Abstract

Collecting of concentrated cyanide solutions in electroplating shops is quite a common occurrence. These accumulations of 4.5 to 9.0 cu m volume, which may be collected over a period of years, are usually in the concentration range of 1 to 3 per cent cyanide and present considerable dangers as they are stored on-site or transported for treatment or disposal. Common technologies available for the treatment of cyanide-containing wastewaters are generally not applicable to concentrated cyanide solutions, and some special technologies which could be applicable, usually show high capital costs and/or complexity of operation which render them unsuitable for smaller plating shop practice.

In recent years, considerable work has been carried out to investigate a reaction of cyanide with polysulphide to form relatively innocuous thiocyanate. However, this reaction has been studied_only for cyanide solutions of low concentration (less than 100 mg/L CN-). This study was undertaken to investigate the feasibility of using the cyanide-polysulphide reaction to detoxify concentrated cyanide solutions (e.g. 2% CN-) and to investigate the initial kinetics of the cyanide-polysulphide reaction.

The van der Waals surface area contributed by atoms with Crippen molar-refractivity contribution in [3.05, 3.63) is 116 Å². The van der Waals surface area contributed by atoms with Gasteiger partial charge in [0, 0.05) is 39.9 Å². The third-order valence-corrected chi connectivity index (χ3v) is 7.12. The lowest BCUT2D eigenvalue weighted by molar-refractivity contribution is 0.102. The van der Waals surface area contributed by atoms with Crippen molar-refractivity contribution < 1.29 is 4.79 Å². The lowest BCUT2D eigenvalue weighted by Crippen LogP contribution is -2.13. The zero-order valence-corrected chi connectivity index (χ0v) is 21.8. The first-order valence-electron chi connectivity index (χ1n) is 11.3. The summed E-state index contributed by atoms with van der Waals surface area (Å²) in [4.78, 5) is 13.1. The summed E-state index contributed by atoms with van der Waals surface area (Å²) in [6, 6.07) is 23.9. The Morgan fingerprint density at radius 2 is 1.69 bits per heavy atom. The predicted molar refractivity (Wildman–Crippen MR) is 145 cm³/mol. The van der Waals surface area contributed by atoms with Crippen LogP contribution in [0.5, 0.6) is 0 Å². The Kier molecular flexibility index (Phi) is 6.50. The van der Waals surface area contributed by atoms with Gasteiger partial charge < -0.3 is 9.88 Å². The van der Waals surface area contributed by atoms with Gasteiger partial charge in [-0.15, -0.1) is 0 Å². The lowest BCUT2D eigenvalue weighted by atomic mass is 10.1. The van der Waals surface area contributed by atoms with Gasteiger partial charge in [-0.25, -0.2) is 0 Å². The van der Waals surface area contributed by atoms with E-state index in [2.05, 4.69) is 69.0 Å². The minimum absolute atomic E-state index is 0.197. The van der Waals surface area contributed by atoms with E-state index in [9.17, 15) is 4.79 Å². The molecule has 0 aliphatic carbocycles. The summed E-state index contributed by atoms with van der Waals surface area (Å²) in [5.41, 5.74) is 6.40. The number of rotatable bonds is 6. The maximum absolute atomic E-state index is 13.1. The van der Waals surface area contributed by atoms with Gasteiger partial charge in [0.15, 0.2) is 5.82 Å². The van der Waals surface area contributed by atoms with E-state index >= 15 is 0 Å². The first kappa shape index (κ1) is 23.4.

It was found that the cyanide-polysulphide reaction is moderately exothermic and proceeds very rapidly both at room temperature and at 3°C. This process was capable of reducing cyanide concentrations to non-detectable levels within two weeks at a cyanide-to-polysulphide-sulphur ratio of 1:2 by weight. It was also found that the initial reaction rate kinetics of the cyanide-polysulphide reaction in concentrated solutions differed significantly from previously reported values for solutions low in cyanide concentration and that high concentrations of polysulphides tended to suppress the reaction rate.

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